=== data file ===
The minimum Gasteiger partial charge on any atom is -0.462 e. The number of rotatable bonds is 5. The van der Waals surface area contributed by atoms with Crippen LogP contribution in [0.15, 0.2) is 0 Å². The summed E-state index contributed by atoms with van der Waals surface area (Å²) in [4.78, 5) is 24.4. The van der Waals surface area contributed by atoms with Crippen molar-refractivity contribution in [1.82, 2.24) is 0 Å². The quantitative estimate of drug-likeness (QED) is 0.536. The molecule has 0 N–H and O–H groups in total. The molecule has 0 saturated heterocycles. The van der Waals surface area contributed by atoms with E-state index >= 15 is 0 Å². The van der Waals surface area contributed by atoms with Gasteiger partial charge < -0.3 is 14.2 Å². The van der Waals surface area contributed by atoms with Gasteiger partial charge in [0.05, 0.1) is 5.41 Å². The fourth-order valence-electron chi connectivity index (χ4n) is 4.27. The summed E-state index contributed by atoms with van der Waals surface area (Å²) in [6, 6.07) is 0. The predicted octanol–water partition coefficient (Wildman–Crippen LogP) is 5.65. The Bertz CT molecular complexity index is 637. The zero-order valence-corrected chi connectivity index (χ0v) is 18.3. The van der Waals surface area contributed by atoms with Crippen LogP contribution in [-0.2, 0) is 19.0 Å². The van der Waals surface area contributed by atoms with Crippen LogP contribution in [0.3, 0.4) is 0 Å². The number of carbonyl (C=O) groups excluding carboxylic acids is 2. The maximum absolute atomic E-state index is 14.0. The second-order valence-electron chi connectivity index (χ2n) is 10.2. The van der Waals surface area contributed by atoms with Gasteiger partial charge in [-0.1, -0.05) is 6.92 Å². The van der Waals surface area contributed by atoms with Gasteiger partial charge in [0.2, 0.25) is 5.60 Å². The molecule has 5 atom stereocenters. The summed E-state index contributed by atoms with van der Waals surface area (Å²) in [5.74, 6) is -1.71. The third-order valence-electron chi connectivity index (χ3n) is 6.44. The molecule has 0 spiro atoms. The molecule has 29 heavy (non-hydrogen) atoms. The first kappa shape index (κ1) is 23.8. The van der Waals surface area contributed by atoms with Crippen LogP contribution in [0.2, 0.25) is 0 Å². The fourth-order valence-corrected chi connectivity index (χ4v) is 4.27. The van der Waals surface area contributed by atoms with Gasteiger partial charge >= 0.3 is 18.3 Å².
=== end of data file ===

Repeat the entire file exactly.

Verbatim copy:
The minimum Gasteiger partial charge on any atom is -0.462 e. The number of rotatable bonds is 5. The van der Waals surface area contributed by atoms with Crippen LogP contribution in [0.15, 0.2) is 0 Å². The summed E-state index contributed by atoms with van der Waals surface area (Å²) in [4.78, 5) is 24.4. The van der Waals surface area contributed by atoms with Crippen molar-refractivity contribution in [1.82, 2.24) is 0 Å². The quantitative estimate of drug-likeness (QED) is 0.536. The molecule has 0 N–H and O–H groups in total. The molecule has 0 saturated heterocycles. The van der Waals surface area contributed by atoms with E-state index >= 15 is 0 Å². The van der Waals surface area contributed by atoms with Gasteiger partial charge < -0.3 is 14.2 Å². The van der Waals surface area contributed by atoms with Gasteiger partial charge in [0.05, 0.1) is 5.41 Å². The fourth-order valence-electron chi connectivity index (χ4n) is 4.27. The summed E-state index contributed by atoms with van der Waals surface area (Å²) in [6, 6.07) is 0. The predicted octanol–water partition coefficient (Wildman–Crippen LogP) is 5.65. The Bertz CT molecular complexity index is 637. The zero-order valence-corrected chi connectivity index (χ0v) is 18.3. The van der Waals surface area contributed by atoms with Crippen LogP contribution in [-0.2, 0) is 19.0 Å². The van der Waals surface area contributed by atoms with Crippen LogP contribution in [0.3, 0.4) is 0 Å². The number of carbonyl (C=O) groups excluding carboxylic acids is 2. The maximum absolute atomic E-state index is 14.0. The second-order valence-electron chi connectivity index (χ2n) is 10.2. The van der Waals surface area contributed by atoms with Gasteiger partial charge in [-0.1, -0.05) is 6.92 Å². The van der Waals surface area contributed by atoms with Gasteiger partial charge in [0.2, 0.25) is 5.60 Å². The molecule has 5 atom stereocenters. The summed E-state index contributed by atoms with van der Waals surface area (Å²) in [5.74, 6) is -1.71. The third-order valence-electron chi connectivity index (χ3n) is 6.44. The molecule has 0 spiro atoms. The molecule has 29 heavy (non-hydrogen) atoms. The first kappa shape index (κ1) is 23.8. The van der Waals surface area contributed by atoms with Crippen LogP contribution in [0.2, 0.25) is 0 Å². The fourth-order valence-corrected chi connectivity index (χ4v) is 4.27. The van der Waals surface area contributed by atoms with Gasteiger partial charge >= 0.3 is 18.3 Å².